The Birth of the Beast, Jericho

The Birth of the Beast, Jericho
By Ben Stone
(audio article)

A long long time ago, in a very fertile valley located near a pass through the mountains that the caravans used to take …… WAIT!
This is no fairy tail!
There is a place we call the Dead Sea, but 10,000 years ago that valley was called Reah, which is Canaanite for fragrant. It was also called Yeriho, which was Hebrew from the same root word and may refer to date palms. Today we pronounce the word Jericho. But in those days the valley of the Dead Sea was a rich Neolithic age settlement supported by productive farms growing dates, figs, grapes, olives, hemp, poppies, and a brand new food crop that would change humanity, wheat!

But it's so cute...

Located in a most fortunate position near the entrance to the mountain pass that lead to the Mediterranean Sea, was a natural outcropping of rocks that made the perfect robber’s roost. As far as we can tell, around 9000 years ago (see note below) a gang of thieves fortified themselves in that robber’s roost and began raiding the surrounding valley and the caravans passing through the valley. Going strictly by archeological evidence, with the construction of an early tower and wall that accompanied it, we can surmise the State was born at that rocky outcropping, the oldest defensive structure we have found to date. From this key fortification the robbers could sweep out and “tax” the countryside as the harvests were brought in by the farm villages that dotted the wide fertile plain. Caravans traveling from the rich Mesopotamian farm villages to trade their wears on the Mediterranean coast were harassed by the robbers unless the “protection fee” was paid.

The account above flies in the face of the myth most people believe about the birth of the State, but that’s simply because most people have chosen to believe the lies of the State rather than the obvious evidence. The myth of the birth of the State asserts that groups of people were unable to govern themselves, constantly fighting and bickering among themselves, and therefore chose to relegate their own sovereignty to a group of strongmen, chiefs, or priests who wisely guided them to civilization. Then somehow, through some odd accident, the State became oppressive. This myth has been supported by court prophets, court historians, and a variety court jesters since the first mobster, drunk on his own ego and the blood of his victims, put a wreath on his fat head and declared himself king. It doesn’t matter in the least that actual archeological evidence to the contrary must be ignored or twisted and distorted beyond recognition in order to hold such a myth as the truth. It doesn’t matter that respected figures in history have openly refuted this myth; people embrace it rather than face the truth.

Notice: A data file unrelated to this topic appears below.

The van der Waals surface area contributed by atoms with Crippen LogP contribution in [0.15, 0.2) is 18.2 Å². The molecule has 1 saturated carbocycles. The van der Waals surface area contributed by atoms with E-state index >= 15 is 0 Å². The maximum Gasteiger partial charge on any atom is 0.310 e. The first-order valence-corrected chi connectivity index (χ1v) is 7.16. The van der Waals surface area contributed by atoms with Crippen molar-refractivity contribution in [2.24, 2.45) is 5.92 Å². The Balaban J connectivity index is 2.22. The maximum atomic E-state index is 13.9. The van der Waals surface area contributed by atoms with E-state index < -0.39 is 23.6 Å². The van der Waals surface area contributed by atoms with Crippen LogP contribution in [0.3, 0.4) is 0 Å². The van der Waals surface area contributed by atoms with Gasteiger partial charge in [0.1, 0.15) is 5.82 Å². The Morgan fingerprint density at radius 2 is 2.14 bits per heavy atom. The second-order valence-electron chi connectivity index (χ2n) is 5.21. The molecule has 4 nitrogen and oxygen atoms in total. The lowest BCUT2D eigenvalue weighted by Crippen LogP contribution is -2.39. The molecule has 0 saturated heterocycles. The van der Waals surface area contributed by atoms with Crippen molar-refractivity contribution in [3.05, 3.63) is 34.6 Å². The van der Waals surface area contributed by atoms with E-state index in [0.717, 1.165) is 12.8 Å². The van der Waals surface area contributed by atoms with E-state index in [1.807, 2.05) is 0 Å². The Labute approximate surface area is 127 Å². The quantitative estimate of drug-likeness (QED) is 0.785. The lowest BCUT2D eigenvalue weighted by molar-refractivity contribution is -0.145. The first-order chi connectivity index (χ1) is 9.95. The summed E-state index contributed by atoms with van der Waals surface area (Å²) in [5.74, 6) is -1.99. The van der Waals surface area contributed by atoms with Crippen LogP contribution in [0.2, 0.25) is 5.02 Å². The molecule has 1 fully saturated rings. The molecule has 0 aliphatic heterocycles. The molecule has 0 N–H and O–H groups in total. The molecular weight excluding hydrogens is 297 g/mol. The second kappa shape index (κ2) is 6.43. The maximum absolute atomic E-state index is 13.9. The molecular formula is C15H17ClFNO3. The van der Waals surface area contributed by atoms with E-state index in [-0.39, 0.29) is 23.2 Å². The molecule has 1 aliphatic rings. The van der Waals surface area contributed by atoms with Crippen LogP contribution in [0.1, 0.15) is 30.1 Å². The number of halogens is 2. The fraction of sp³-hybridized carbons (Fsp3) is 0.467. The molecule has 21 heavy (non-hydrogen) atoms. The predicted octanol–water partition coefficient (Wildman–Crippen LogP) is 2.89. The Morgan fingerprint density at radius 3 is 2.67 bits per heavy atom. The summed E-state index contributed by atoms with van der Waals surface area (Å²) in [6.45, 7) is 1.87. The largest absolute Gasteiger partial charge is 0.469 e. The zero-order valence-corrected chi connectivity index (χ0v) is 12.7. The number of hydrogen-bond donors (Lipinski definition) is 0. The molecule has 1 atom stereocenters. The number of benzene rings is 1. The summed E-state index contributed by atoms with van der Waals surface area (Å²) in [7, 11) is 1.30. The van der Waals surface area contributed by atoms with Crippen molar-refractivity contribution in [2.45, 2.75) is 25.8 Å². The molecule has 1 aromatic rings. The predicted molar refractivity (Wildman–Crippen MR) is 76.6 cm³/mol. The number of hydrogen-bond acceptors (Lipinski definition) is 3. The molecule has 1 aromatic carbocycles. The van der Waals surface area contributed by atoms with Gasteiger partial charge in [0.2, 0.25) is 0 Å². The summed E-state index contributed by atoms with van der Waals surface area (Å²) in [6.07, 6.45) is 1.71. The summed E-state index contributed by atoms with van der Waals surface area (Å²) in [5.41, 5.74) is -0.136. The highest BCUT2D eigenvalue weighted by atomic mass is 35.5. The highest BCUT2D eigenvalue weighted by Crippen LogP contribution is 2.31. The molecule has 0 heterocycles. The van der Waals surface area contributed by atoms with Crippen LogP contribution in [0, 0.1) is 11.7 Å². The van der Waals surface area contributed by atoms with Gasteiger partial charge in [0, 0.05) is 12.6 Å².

Think about the following information:

A considerable amount of archeological sites have been found, not only in the Middle East but also all over Africa, Europe, and Asia from prior to 9000bc, the age of the first tower and wall at Jericho. The next evidence for a State didn’t appear for another 3000 years at Uruk in ancient Sumer, the opposite end of the “Fertile Crescent”. And what is that evidence? A wall and tower fortified structure with evidence of a garrison, planted squarely on the conjunction of trading routes separating fertile farming cultures and the sea. Uruk, like Jericho, was the perfect location for a robber’s roost.
With archeological sites where there is no evidence of a State, e.g. the valleys and plains of the Dead Sea area prior to the emergence of the fortifications at Jericho, every little settlement, village, or farm maintained caves, tunnels and dugouts to stash their harvest and keep it safe from pests like bugs, animals and thieves. Also each settlement, village, or farm grew and traded a variety of crops without any one crop dominating production. But when the State appeared on the scene, stash holes became a place to hide people and farming shifted to the over-production of grain.
None of the early fortified robber’s roosts or even the walled cities would have had the capacity to hold, sustain, and protect the entire population of the surrounding tax producing communities. In those days the city walls would have only protected the elite and those who directly served them.
If Jericho was a walled, towered garrison for 3000 years before any other State became strong enough to present a challenge, who were the inhabitants of Jericho afraid of? Why would they build a fortified garrison if no other State existed to threaten them?
As James C. Scott argues in his book The Art of Not Being Governed, every early State required two things to exist; an abundant supply of slaves and the over production of grain to feed the slaves.

Considering the above evidence, I conclude the early walled garrisons were built strictly for the protection of the mobsters who both preyed upon and feared the surrounding farm communities. After all, it hardly sounds to me like the stateless free people voluntarily surrendered their sovereignty to a group of strongmen, chiefs, or priests who wisely guided them to civilization. It sounds more likely to me that a Mafia-like group of thugs found it easier to hide behind walls and towers while stealing from the productive class, rather than the life of a highway man, robbing travelers while living in the wild and hiding behind rocks and trees. In other words, thugs too dishonest and lazy to be proper highwaymen invented the State, and so it remains today as it always has been since its birth on those fragrant palm covered valleys and plains 11000 years ago.

Ben StoneBen

Note: the earliest known fortifications at Jericho date to 9000bc, not 9000 years ago. this was a typo in the original article.

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